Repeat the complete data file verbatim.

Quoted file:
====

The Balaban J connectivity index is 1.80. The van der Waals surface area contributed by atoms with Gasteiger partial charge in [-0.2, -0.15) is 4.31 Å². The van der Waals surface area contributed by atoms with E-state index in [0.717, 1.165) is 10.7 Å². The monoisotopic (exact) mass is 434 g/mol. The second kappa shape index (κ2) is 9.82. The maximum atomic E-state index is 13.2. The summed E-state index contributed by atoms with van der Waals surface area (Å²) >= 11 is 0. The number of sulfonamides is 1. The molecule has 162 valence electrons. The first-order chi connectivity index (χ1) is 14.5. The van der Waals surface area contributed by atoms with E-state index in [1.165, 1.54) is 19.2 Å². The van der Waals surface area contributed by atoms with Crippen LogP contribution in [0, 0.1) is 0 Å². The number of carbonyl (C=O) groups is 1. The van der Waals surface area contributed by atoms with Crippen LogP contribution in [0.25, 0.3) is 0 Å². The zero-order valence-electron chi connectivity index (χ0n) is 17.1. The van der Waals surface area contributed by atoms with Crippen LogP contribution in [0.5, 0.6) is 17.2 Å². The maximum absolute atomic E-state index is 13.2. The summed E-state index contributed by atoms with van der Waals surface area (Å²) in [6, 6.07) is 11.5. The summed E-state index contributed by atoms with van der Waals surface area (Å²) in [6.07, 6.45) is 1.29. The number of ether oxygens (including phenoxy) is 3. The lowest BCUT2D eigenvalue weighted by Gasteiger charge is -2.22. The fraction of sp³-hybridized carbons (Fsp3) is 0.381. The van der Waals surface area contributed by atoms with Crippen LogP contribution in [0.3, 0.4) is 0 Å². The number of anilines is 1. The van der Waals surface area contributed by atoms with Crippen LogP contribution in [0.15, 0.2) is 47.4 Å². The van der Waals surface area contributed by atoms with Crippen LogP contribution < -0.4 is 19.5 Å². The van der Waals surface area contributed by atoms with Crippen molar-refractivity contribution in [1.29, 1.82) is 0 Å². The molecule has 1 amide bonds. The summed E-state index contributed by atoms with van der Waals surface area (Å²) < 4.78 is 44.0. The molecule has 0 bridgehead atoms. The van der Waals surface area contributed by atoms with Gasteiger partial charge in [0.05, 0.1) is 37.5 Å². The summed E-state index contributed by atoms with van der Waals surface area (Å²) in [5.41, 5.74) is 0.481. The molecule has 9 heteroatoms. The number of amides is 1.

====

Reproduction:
The Balaban J connectivity index is 1.80. The van der Waals surface area contributed by atoms with Gasteiger partial charge in [-0.2, -0.15) is 4.31 Å². The van der Waals surface area contributed by atoms with E-state index in [0.717, 1.165) is 10.7 Å². The monoisotopic (exact) mass is 434 g/mol. The second kappa shape index (κ2) is 9.82. The maximum atomic E-state index is 13.2. The summed E-state index contributed by atoms with van der Waals surface area (Å²) >= 11 is 0. The number of sulfonamides is 1. The molecule has 162 valence electrons. The first-order chi connectivity index (χ1) is 14.5. The van der Waals surface area contributed by atoms with E-state index in [1.165, 1.54) is 19.2 Å². The van der Waals surface area contributed by atoms with Crippen LogP contribution in [0, 0.1) is 0 Å². The number of carbonyl (C=O) groups is 1. The van der Waals surface area contributed by atoms with Crippen LogP contribution in [0.25, 0.3) is 0 Å². The zero-order valence-electron chi connectivity index (χ0n) is 17.1. The van der Waals surface area contributed by atoms with Crippen LogP contribution in [0.5, 0.6) is 17.2 Å². The maximum absolute atomic E-state index is 13.2. The summed E-state index contributed by atoms with van der Waals surface area (Å²) in [6, 6.07) is 11.5. The summed E-state index contributed by atoms with van der Waals surface area (Å²) in [6.07, 6.45) is 1.29. The number of ether oxygens (including phenoxy) is 3. The lowest BCUT2D eigenvalue weighted by Gasteiger charge is -2.22. The fraction of sp³-hybridized carbons (Fsp3) is 0.381. The van der Waals surface area contributed by atoms with Crippen LogP contribution in [0.3, 0.4) is 0 Å². The number of anilines is 1. The van der Waals surface area contributed by atoms with Crippen LogP contribution in [0.15, 0.2) is 47.4 Å². The van der Waals surface area contributed by atoms with Crippen LogP contribution < -0.4 is 19.5 Å². The van der Waals surface area contributed by atoms with Crippen molar-refractivity contribution in [1.29, 1.82) is 0 Å². The molecule has 1 amide bonds. The summed E-state index contributed by atoms with van der Waals surface area (Å²) < 4.78 is 44.0. The molecule has 0 bridgehead atoms. The van der Waals surface area contributed by atoms with Gasteiger partial charge in [0.05, 0.1) is 37.5 Å². The summed E-state index contributed by atoms with van der Waals surface area (Å²) in [5.41, 5.74) is 0.481. The molecule has 9 heteroatoms. The number of amides is 1.